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Switching your Boiler Back on after Summer - How to Avoid a Breakdown.

The kids are heading back to school and memories of staycations, BBQ's and lazy sunny afternoons (not that the weather has been particularly nice) are fading and before we know it, the nights will be drawing in and we'll be switching the boiler back on in time for the winter.

The first week in September marks the first boiler switch on after the summer and for many homeowners this can lead to heating problems.

David Holmes, founder at home heating experts Boiler Guide says:

“At this time every year without fail, our website gets inundated with enquiries from customers frantic to resolve their heating problems before the winter kicks in. We see a 65% increase in web traffic and enquiries from customers looking for new boiler quotes or repairs. After a summer of inactivity, older boilers often struggle to spark back into life and naturally problems can occur.”

So if you are tempted to flick the switch this week, Boiler Guide has put together a few pointers for successfully restarting your boiler after summer.

Start with a boiler service

Your boiler should be serviced every year by a Gas Safe registered engineer.

A boiler service will bring any potential faults to the attention of a professional before it starts to get really cold. That way, you shouldn’t be left with a broken boiler when you need it the most.

Gradually switch your boiler back on

If your boiler’s been off during the summer, you should have been aiming to fire it up once or twice a month to help prevent a build-up of debris.

This will also flag up any potential issues before switching back on permanently when the weather gets colder.

If you haven't been doing this and as it's not too cold yet you could still fire it up a couple of times over the coming weeks.

Bleed your radiators

You’re unlikely to notice if your radiators have stopped working effectively over the summer because they’ve probably not been on.

If you find that one or more of your radiators isn’t heating up in certain areas (or not warming up at all) then you might need to bleed your radiators to remove trapped air.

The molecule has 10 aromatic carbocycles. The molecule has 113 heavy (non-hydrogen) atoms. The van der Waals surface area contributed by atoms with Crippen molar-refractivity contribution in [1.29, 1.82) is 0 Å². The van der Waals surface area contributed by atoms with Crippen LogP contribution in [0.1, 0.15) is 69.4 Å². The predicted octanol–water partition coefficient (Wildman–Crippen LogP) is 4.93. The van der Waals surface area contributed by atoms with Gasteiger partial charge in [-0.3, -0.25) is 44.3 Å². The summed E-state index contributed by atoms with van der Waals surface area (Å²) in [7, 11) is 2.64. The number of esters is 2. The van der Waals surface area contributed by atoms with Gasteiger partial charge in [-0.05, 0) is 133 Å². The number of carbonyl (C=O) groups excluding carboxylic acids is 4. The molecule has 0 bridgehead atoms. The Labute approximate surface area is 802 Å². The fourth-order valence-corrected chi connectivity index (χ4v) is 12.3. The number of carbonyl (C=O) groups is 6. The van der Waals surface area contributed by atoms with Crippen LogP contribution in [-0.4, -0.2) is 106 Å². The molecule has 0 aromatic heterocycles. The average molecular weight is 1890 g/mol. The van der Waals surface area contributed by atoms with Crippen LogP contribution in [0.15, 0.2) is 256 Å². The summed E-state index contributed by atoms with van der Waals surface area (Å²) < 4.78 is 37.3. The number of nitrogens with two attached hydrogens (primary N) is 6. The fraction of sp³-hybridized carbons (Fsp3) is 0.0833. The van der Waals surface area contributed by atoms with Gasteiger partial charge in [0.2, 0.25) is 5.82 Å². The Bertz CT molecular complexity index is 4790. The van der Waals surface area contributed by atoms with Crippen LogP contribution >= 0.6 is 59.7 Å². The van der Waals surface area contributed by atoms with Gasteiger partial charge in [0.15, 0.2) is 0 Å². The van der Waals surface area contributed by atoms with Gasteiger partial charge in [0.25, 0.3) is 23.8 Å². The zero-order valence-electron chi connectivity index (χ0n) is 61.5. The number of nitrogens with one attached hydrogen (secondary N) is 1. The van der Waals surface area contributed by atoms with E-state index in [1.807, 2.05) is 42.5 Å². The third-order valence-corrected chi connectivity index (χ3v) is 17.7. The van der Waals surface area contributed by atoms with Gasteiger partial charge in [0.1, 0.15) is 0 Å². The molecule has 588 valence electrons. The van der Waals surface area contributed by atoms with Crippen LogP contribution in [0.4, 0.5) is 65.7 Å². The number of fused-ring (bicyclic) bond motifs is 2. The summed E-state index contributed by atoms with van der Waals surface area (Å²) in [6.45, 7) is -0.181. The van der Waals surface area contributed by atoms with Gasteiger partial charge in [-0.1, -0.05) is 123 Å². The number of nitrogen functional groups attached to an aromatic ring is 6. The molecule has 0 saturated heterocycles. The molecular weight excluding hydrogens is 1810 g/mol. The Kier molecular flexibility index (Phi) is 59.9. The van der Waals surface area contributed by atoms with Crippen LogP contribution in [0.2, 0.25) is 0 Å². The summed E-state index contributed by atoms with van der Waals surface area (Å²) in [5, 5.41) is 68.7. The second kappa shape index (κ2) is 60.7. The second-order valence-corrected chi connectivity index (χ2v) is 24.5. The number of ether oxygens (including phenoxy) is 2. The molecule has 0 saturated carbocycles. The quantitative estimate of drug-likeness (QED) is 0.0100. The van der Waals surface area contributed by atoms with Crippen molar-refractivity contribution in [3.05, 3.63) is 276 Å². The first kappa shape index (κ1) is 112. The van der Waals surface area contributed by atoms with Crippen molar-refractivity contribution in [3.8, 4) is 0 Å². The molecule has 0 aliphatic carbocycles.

When it comes to radiators, it’s also worth noting that thermostatic radiator valves can get stuck if they’re left closed for too long which means that they won’t work when it comes to turning the heating on again. Try to keep them open as much as you can during the summer months.

Don't turn the heat up too fast

It can be tempting to crank the heat up as soon as we start feeling the cold.

But doing this could mean you set the temperature higher than necessary and end up wasting both energy and money.

Instead, try to turn your heating up one degree at a time. Generally, your thermostat should be set at a temperature you feel comfortable at. For most households this is between 18 and 21 degrees celsius (and slightly higher for the elderly).

It's also important to remember that turning a thermostat up won't make your home heat up any faster, it will just reach a higher temperature.

Check for any boiler problems

During a long period of inactivity (over the summer) is when problems with your boiler are most likely to happen.

Low boiler pressure

If your boiler’s pressure is too low then it won’t fire up.

You can read the boiler pressure by looking at the pressure gauge. Ideally, it should be somewhere between 1 and 2 Bar. Any lower than 1 and your boiler has low pressure.

Fortunately, increasing the pressure is something you can do yourself. Take a look at this guide to increasing boiler pressure.

Before you do increase the pressure, check the heating system for any signs of leaks. If you do spot a leak – no matter how small – turn the mains water supply off and call a heating engineer.

Kettling

If you notice a sound like a kettle when turning the heating on, this is a strong sign of kettling. An issue that’s caused by a build-up of sludge or limescale on the boiler’s heat exchanger.

A build-up of this nature can restrict the flow of water within the heat exchanger, causing it to overheat, steam and boil.

If this is the case, then you’ll need a heating engineer to clean out the heat exchanger. They may also recommend a magnetic filter which will capture any debris before it has a chance to build-up.

David Holmes said: 

"If all else fails and you do need to replace your boiler there are lots of benefits to soften the blow. Modern efficient boilers can save you up to £300 on your energy bills and will come with a warranty for a bit of extra peace-of-mind. Remember, if you are replacing your boiler,  always ensure you contact a Gas Safe registered engineer."

Tom

About the author

Tom

Tom has lots of experience and expertise writing about renewable and eco-friendly heating systems. He also spends time researching what the future of home heating may look like. If you are looking for advice on saving energy and reducing customers carbon emissions, Tom will have the answers.

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